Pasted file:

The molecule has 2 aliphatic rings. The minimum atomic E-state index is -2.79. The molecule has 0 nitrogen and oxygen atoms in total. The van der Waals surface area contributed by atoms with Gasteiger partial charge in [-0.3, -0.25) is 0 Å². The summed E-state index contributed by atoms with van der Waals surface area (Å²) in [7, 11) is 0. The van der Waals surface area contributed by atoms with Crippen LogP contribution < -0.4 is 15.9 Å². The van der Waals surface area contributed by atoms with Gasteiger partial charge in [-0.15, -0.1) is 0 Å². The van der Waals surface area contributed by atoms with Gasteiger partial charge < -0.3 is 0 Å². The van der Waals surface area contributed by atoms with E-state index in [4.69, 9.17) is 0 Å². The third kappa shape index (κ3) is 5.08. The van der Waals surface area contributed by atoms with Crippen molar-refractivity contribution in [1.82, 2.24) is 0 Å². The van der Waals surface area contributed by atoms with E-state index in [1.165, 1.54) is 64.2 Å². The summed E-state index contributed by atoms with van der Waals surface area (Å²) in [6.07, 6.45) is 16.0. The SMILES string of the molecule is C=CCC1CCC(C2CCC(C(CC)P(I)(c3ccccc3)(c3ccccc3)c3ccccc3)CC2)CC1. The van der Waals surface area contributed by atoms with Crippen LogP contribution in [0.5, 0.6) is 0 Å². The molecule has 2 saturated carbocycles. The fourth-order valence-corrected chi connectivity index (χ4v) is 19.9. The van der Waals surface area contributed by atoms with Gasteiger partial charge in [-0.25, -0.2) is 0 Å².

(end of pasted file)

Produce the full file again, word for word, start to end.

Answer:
The molecule has 2 aliphatic rings. The minimum atomic E-state index is -2.79. The molecule has 0 nitrogen and oxygen atoms in total. The van der Waals surface area contributed by atoms with Gasteiger partial charge in [-0.3, -0.25) is 0 Å². The summed E-state index contributed by atoms with van der Waals surface area (Å²) in [7, 11) is 0. The van der Waals surface area contributed by atoms with Crippen LogP contribution < -0.4 is 15.9 Å². The van der Waals surface area contributed by atoms with Gasteiger partial charge in [-0.15, -0.1) is 0 Å². The van der Waals surface area contributed by atoms with Gasteiger partial charge < -0.3 is 0 Å². The van der Waals surface area contributed by atoms with E-state index in [4.69, 9.17) is 0 Å². The third kappa shape index (κ3) is 5.08. The van der Waals surface area contributed by atoms with Crippen molar-refractivity contribution in [1.82, 2.24) is 0 Å². The van der Waals surface area contributed by atoms with E-state index in [1.165, 1.54) is 64.2 Å². The summed E-state index contributed by atoms with van der Waals surface area (Å²) in [6.07, 6.45) is 16.0. The SMILES string of the molecule is C=CCC1CCC(C2CCC(C(CC)P(I)(c3ccccc3)(c3ccccc3)c3ccccc3)CC2)CC1. The van der Waals surface area contributed by atoms with Crippen LogP contribution in [0.5, 0.6) is 0 Å². The molecule has 2 saturated carbocycles. The fourth-order valence-corrected chi connectivity index (χ4v) is 19.9. The van der Waals surface area contributed by atoms with Gasteiger partial charge in [-0.25, -0.2) is 0 Å².